Architectural Voices: Listening to Old Buildings (Paperback)

2,295.00

  • By David Littlefield  (Author), Saskia Lewis (Author), Alain de Botton (Author)
  • Paperback: 240 pages
  • Publisher: John Wiley & Sons (26 October 2007)
  • Language: English
  • ISBN-10: 0470016736
  • ISBN-13: 9780470016732
  • Product Dimensions: 22.3 x 1.7 x 23.9 cm

1 in stock

Description

If a building could speak, what would it say? What would it sound like? Would it be worth listening to? This book treats buildings as deeply human creations – built by people for people; they come to embody the dreams, imaginings and stories that take place within them.

David Littlefield and Saskia Lewis argue that buildings have voices and that it is worth listening to what they have to say. By focusing on elderly structures that are the subject of reinvention, this book examines how the buildings guide architects and artists. These reinventions, or re–imaginings, are not merely examples of straightforward conservation, nor simple exercises in contrasting old and new; they represent a more sensitive, personal approach to creative reuse. The authors′ accounts of more than 20 historic buildings and their interviews with the people responsible for renewing them, demonstrate that the poetic qualities of the places we inhabit are not limited to just architectural style.

In this book, the voices of an abandoned cathedral, a former brothel, a stately home and a Royal Mail sorting office reveal themselves. Listening to these voices opens up a new dimension to understanding the lives and meanings of old buildings.

Review

“Romantic little collection of meditations on old buildings.” ( RIBA Journal, November 2007)

“…a rich mix…beautifully illustrated…lots of seductive photographs…”  (Building Design, Friday 9th November 2007)

“…essential reading for anyone undertaking a renovation scheme, regardless of scale, particularly in such uncertain times.”  (Showhouse , January 2008)

“A collection of fascinating essays raising fundamental questions “A collection of fascinating essays raising fundamental questions ” (Designer, February 2008)

well illustrated in colour throughout with good quality photographs illustrating the buildings written about and the points made. (DogRose–Trust.org.uk)

an intense, quite trippy read New Statesman Monday 21 July 2008

well illustrated with good use of colour photography I relished the detail of an unexpectedly absorbing read and would recommend it . Building Engineer August 2008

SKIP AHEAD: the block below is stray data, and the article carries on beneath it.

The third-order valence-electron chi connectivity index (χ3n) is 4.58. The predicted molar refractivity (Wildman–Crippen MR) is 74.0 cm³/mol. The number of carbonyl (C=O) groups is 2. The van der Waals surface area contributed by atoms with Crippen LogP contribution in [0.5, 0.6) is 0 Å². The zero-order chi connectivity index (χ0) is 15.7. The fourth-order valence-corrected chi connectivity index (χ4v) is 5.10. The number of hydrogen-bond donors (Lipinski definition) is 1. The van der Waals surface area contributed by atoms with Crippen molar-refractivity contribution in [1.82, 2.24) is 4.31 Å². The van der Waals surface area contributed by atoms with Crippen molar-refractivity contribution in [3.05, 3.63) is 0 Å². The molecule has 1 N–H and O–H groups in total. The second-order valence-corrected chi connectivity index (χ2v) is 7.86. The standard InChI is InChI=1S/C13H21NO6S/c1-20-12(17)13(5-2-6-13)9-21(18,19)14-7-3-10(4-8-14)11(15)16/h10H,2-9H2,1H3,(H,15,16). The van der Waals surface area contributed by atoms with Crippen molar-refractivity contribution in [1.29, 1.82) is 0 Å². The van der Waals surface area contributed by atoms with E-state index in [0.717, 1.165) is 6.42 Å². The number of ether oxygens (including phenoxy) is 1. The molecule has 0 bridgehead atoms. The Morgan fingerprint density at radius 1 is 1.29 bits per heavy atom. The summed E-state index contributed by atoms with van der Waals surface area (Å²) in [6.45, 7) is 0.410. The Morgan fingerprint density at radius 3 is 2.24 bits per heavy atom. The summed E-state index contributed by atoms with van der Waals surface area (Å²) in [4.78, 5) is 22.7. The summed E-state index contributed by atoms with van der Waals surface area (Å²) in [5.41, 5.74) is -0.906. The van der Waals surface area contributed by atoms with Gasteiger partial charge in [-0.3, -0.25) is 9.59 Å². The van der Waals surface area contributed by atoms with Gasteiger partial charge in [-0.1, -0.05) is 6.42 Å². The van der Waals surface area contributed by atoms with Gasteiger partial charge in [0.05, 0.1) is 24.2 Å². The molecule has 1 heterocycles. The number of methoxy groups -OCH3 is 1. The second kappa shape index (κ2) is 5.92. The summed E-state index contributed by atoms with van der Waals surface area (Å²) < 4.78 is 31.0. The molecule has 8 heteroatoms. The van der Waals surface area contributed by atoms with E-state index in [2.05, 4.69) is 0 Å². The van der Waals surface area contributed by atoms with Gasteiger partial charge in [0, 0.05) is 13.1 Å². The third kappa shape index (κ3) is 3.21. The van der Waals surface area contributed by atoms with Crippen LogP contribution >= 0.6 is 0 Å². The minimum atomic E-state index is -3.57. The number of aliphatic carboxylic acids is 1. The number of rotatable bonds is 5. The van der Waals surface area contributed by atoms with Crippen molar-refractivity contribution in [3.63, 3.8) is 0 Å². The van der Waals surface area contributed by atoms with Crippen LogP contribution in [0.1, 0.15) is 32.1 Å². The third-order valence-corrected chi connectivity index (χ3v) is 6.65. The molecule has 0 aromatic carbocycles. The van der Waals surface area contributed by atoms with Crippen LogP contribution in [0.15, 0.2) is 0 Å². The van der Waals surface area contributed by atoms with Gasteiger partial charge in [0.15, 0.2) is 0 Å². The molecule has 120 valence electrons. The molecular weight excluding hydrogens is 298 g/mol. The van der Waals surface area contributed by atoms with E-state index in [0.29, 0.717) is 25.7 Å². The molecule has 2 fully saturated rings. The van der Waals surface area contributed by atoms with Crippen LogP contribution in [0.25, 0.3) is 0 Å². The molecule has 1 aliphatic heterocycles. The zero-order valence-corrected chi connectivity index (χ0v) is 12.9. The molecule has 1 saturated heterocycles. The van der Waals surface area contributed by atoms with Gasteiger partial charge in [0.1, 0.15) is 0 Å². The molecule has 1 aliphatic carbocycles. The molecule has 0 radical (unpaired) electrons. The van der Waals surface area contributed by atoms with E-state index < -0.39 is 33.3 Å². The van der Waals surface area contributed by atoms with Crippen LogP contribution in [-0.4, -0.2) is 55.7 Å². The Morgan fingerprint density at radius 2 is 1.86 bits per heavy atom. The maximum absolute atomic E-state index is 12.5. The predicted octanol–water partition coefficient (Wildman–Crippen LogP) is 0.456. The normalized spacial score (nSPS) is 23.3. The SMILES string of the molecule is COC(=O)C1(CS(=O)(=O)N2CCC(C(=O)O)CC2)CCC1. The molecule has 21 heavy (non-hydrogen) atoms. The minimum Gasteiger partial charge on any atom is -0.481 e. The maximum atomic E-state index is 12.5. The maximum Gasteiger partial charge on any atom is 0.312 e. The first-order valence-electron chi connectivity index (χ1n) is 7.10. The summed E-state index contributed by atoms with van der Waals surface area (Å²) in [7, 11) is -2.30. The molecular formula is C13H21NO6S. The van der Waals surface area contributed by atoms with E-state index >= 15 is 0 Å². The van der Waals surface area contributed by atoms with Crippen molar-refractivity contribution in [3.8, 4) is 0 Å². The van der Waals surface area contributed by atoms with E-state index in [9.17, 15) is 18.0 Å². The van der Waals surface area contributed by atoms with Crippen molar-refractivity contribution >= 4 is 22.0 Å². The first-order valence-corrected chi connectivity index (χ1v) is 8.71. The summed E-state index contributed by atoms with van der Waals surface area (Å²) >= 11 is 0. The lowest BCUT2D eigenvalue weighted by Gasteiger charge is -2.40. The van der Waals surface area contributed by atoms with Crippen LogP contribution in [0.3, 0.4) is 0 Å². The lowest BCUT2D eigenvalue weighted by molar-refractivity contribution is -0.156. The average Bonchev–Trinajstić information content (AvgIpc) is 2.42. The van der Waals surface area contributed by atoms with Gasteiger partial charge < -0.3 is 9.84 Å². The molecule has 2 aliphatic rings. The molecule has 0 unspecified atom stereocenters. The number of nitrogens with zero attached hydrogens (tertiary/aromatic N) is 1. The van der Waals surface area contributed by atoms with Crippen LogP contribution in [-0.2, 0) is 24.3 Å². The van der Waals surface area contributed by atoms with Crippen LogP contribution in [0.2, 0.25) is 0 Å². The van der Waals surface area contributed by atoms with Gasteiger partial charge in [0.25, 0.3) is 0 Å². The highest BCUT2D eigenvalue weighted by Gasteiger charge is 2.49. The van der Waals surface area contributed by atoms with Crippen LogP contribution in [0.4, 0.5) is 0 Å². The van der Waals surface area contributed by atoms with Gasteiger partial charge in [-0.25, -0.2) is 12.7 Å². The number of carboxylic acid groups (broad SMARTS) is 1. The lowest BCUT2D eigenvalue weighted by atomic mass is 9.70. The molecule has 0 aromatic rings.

From the Back Cover

If a building could speak, what would it say? What would it sound like? Would it be worth listening to? This book treats buildings as deeply human creations built by people for people; they come to embody the dreams, imaginings and stories that take place within them.

David Littlefield and Saskia Lewis argue that buildings have voices and that it is worth listening to what they have to say. By focusing on elderly structures that are the subject of reinvention, this book examines how the buildings guide architects and artists. These reinventions, or re–imaginings, are not merely examples of straightforward conservation, nor simple exercises in contrasting old and new; they represent a more sensitive, personal approach to creative reuse. The authors accounts of more than 20 historic buildings and their interviews with the people responsible for renewing them, demonstrate that the poetic qualities of the places we inhabit are not limited to just architectural style.

In this book, the voices of an abandoned cathedral, a former brothel, a stately home and a Royal Mail sorting office reveal themselves. Listening to these voices opens up a new dimension to understanding the lives and meanings of old buildings.

About the Author

David Littlefield is an architectural writer. He has a master s degree in Interior and Spatial Design and has taught design at the London University of the Arts (Chelsea) and the University of Bath. David writes for a wide range of architecture magazines, notably Building Design.

Saskia Lewis trained as an architect. She currently teaches at the AA and the Bartlett UCL. She has also run programs in Architecture and Spatial Design at London University of the Arts (Central Saint Martin′s and Chelsea), University of Westminster and London Metropolitan University. She has practiced in offices in London, Paris and New York and has exhibited work that deals with memory, decay and the passing of time.

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